My friend recently said the word “bussy” over dinner. This shouldn’t have come as a shock considering we were two gay men talking about sex. But the portmanteau of “boy” and “pussy” was uttered so casually — something to the effect of, “and then he ate this bussy up” — that I almost didn’t realize it was there, wilting next to a spicy tuna roll and a carafe of sake. Time slowed as I acquainted myself to the acoustics: the hard and guttural bus, the sí a definitive yes, though everything in my body was saying no.
Like “schadenfreude” and “late capitalism,” there’s a literary quality to “bussy,” in that I’m far more used to reading the word than hearing it spoken aloud. It’s most familiar to me on the freaky back channels of Gay Twitter, a way for mostly cis gay men to comedically revel in their messiness.
My friend, who’s in his 20s and aggressively identifies as a bottom, said “bussy” to signal that he was a Fun Gay, the vernacular equivalent of whipping out poppers on a crowded dance floor. I am, on the other hand, the type of gay man who hears the word “bussy” over dinner, squirms and then writes an essay about how uncomfortable it makes me feel.
Because there is so much to hate about “bussy” — starting with the way it qualifies the vagina as something inherently gendered. To that end, some argue that it translates to “butt pussy,” though I’m under the impression that might be another instance of straight white culture cannibalizing gay black slang — and I oop!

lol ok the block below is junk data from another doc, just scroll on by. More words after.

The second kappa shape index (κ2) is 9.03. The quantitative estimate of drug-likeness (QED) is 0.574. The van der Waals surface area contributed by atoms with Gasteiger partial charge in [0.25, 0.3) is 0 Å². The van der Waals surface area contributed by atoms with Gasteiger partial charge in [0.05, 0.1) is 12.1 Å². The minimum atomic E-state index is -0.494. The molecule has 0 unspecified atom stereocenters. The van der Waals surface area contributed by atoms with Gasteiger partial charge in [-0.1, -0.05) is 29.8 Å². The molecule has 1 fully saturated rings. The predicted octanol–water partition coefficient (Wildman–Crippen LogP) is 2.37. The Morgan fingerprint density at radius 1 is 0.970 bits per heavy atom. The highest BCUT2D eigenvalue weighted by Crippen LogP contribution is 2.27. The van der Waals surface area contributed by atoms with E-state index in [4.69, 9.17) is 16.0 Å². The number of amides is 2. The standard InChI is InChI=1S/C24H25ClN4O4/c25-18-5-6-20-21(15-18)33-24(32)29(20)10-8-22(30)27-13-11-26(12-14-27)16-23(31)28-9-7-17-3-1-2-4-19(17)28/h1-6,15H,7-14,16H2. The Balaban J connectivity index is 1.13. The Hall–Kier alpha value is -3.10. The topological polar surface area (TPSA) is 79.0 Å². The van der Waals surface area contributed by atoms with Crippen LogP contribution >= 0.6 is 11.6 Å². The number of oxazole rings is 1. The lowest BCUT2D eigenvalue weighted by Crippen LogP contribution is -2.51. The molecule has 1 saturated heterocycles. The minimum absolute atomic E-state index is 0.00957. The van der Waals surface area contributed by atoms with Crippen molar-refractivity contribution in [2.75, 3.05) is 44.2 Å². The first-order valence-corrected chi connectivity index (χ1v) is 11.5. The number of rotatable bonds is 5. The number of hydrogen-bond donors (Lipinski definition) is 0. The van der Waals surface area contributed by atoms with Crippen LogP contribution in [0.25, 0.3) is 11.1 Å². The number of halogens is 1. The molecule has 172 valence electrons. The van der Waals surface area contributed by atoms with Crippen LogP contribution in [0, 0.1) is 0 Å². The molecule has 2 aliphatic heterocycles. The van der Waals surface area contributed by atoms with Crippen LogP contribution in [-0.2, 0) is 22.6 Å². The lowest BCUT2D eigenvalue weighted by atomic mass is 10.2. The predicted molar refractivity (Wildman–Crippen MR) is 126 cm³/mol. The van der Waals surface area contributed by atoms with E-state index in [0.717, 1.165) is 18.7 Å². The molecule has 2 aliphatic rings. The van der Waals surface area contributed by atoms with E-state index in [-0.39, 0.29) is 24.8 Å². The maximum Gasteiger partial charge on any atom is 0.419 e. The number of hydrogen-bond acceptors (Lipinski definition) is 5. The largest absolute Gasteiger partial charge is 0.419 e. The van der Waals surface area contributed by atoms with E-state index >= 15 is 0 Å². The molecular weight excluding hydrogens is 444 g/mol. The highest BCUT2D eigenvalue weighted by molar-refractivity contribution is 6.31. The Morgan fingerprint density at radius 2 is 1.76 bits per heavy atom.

It actually derives from the Latin mussy, or man pussy, which whiffs of the same misogynistic pussyfooting as “murse,” “man bun” or “guybrator,” because yes, I want something up my ass massaging my prostate but — no homo — only if it looks like a contraption out of Star Trek. Around five years ago, however, “mussy” was banished to whatever purgatory words go to die, replaced by the younger, more effervescent “bussy,” which caused a friend to wonder, “When did my mussy become so old and obsolete?”
There’s an inherent slapstick to “bussy,” in the way cis gay men employ it to express horniness without actually being sexual. BuzzFeed frequently uses “bussy” as a gag on its video segment “Thirst Tweets,” in which celebrities like Taron Egerton are made to read tweets like “Taron Egerton is a white boy that I trust to destroy my bussy,” followed by the actor innocently asking the camera crew, “What’s a bussy?” There’s also a rap song called “Bu$$y” (“Make this bussy cream like a Twinkie when you’re in my tunnel”), and an anti-hemorrhoidal soap called BUSSYBOY, which Azealia Banks released in 2018 with the promise to “lighten and tighten” (though one user claimed the soap burned his butthole for three hours).